k_kaz k_kaz - 22 days ago 5
C++ Question

const member function mutable

As i am given to understand, the const specifier at the end of a member function means that the class's members cannot be modified, within that function, unless they are declared as mutable.
Having said that i have the following:

mns::list::list is a linked list implementation of mine which functions are not const.

template<typename T> class HashTable{
private:
std::vector<mns::list::list<T> * > * hashtable;
long long int size;

public:
HashTable(int _size){
hashtable = new std::vector<mns::list::list<T> * >(_size, NULL);
size = _size;
}
....

bool insert(T _value) const {
long long int hash_value = getHash(_value);

if (hashtable->at(hash_value) == NULL) hashtable->at(hash_value) = new mns::list::list<T>(_value);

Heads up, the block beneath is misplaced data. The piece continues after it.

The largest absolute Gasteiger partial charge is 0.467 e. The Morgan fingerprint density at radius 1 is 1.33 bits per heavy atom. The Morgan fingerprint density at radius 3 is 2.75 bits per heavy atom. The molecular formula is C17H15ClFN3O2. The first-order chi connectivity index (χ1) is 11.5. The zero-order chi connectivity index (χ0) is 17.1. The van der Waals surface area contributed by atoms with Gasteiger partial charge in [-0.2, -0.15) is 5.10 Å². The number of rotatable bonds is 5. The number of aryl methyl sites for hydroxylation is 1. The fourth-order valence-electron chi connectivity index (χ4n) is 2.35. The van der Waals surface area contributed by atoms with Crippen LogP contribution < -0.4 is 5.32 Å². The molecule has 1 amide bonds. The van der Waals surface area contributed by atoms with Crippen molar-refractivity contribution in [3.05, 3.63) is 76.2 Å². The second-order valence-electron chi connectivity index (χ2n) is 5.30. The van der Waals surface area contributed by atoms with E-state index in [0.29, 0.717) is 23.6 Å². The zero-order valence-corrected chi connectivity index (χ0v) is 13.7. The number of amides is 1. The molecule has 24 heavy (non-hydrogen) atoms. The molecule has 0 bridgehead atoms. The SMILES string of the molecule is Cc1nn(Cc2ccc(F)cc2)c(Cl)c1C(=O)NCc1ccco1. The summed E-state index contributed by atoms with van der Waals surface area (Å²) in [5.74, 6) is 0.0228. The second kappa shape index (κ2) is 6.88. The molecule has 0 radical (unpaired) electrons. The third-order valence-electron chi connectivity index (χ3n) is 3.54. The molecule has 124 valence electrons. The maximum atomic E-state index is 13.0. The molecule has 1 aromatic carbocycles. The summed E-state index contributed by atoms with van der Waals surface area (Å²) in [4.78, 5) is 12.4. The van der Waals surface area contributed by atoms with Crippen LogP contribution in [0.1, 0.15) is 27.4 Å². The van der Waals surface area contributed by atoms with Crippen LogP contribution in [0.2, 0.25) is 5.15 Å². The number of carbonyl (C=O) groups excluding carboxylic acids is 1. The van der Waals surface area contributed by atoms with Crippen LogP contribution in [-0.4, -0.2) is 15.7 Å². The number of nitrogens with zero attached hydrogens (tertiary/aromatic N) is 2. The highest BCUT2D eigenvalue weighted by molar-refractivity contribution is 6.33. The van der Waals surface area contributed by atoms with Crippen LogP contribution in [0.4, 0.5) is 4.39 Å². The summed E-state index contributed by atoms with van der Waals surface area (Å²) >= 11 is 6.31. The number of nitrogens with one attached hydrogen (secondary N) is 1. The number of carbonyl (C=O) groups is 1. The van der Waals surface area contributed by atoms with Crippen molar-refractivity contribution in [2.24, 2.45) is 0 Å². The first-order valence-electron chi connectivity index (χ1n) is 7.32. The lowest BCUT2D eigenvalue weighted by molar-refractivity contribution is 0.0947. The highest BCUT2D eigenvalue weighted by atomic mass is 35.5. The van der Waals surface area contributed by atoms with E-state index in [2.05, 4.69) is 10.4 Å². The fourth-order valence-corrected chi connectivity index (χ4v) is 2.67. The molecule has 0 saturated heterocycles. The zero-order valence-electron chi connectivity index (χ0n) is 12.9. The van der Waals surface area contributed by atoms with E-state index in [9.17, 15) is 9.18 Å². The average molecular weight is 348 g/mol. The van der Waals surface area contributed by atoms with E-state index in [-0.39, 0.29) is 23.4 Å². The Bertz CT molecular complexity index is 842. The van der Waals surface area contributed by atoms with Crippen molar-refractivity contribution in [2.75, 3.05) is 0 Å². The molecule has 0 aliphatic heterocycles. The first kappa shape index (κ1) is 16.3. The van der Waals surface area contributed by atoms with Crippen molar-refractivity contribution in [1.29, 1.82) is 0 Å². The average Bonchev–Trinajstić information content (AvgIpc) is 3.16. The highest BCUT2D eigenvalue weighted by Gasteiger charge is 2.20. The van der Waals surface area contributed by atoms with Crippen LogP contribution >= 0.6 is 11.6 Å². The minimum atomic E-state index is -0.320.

else if (hashtable->at(hash_value)->find_forward(_value) == -1) hashtable->at(hash_value)->push_top(_value);
}

....
}


and i have a function in my main:

void testhash(){
HashTable<int> testhashtable1(100);
std::cout << testhashtable1.find(45) << std::endl;
testhashtable1.insert(45);
std::cout << testhashtable1.find(45) << std::endl;
}


Given that HashTable::insert is a const function i assumed that i wouldn't be able to modify private member hashtable. But testhash() prints:

0

1

which means the member was modified... right?
So i seem to miss something here... Why was the private member vector hashtable modified?

Answer

Your data member is a pointer to a vector. In the const member function insert all data members will be const, so your data member is now considered a const pointer to a vector. Since you do not try to modify the pointer itself (e.g. hashtable = nullptr) but the vector pointed to by it, the vector will be modified.